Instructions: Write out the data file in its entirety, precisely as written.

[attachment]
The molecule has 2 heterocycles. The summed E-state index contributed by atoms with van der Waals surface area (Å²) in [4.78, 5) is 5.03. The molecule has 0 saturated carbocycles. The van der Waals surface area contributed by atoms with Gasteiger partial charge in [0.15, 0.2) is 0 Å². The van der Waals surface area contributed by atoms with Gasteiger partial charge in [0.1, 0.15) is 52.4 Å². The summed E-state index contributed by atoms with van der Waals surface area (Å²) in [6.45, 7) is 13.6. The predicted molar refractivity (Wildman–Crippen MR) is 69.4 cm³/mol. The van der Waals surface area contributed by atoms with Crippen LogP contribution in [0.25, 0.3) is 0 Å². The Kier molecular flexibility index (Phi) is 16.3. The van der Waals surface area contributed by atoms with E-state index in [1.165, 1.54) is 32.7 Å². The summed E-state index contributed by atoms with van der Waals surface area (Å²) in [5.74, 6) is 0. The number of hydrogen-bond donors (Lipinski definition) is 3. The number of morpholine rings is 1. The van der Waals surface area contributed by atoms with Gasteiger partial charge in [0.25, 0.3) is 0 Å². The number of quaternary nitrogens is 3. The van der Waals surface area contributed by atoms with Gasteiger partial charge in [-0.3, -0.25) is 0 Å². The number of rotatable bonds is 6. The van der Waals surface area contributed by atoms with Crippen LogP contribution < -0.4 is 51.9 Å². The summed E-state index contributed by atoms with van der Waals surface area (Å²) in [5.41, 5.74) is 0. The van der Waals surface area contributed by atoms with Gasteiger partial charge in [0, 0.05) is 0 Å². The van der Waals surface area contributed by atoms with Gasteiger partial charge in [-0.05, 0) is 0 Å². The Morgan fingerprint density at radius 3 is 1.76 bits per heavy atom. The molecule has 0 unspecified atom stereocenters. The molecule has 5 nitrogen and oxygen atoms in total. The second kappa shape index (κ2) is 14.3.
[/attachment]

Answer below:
The molecule has 2 heterocycles. The summed E-state index contributed by atoms with van der Waals surface area (Å²) in [4.78, 5) is 5.03. The molecule has 0 saturated carbocycles. The van der Waals surface area contributed by atoms with Gasteiger partial charge in [0.15, 0.2) is 0 Å². The van der Waals surface area contributed by atoms with Gasteiger partial charge in [0.1, 0.15) is 52.4 Å². The summed E-state index contributed by atoms with van der Waals surface area (Å²) in [6.45, 7) is 13.6. The predicted molar refractivity (Wildman–Crippen MR) is 69.4 cm³/mol. The van der Waals surface area contributed by atoms with Crippen LogP contribution in [0.25, 0.3) is 0 Å². The Kier molecular flexibility index (Phi) is 16.3. The van der Waals surface area contributed by atoms with E-state index in [1.165, 1.54) is 32.7 Å². The summed E-state index contributed by atoms with van der Waals surface area (Å²) in [5.74, 6) is 0. The number of hydrogen-bond donors (Lipinski definition) is 3. The number of morpholine rings is 1. The van der Waals surface area contributed by atoms with Gasteiger partial charge in [0.25, 0.3) is 0 Å². The number of quaternary nitrogens is 3. The van der Waals surface area contributed by atoms with Gasteiger partial charge in [-0.3, -0.25) is 0 Å². The number of rotatable bonds is 6. The van der Waals surface area contributed by atoms with Crippen LogP contribution < -0.4 is 51.9 Å². The summed E-state index contributed by atoms with van der Waals surface area (Å²) in [5.41, 5.74) is 0. The van der Waals surface area contributed by atoms with Gasteiger partial charge in [0, 0.05) is 0 Å². The van der Waals surface area contributed by atoms with Gasteiger partial charge in [-0.05, 0) is 0 Å². The Morgan fingerprint density at radius 3 is 1.76 bits per heavy atom. The molecule has 0 unspecified atom stereocenters. The molecule has 5 nitrogen and oxygen atoms in total. The second kappa shape index (κ2) is 14.3.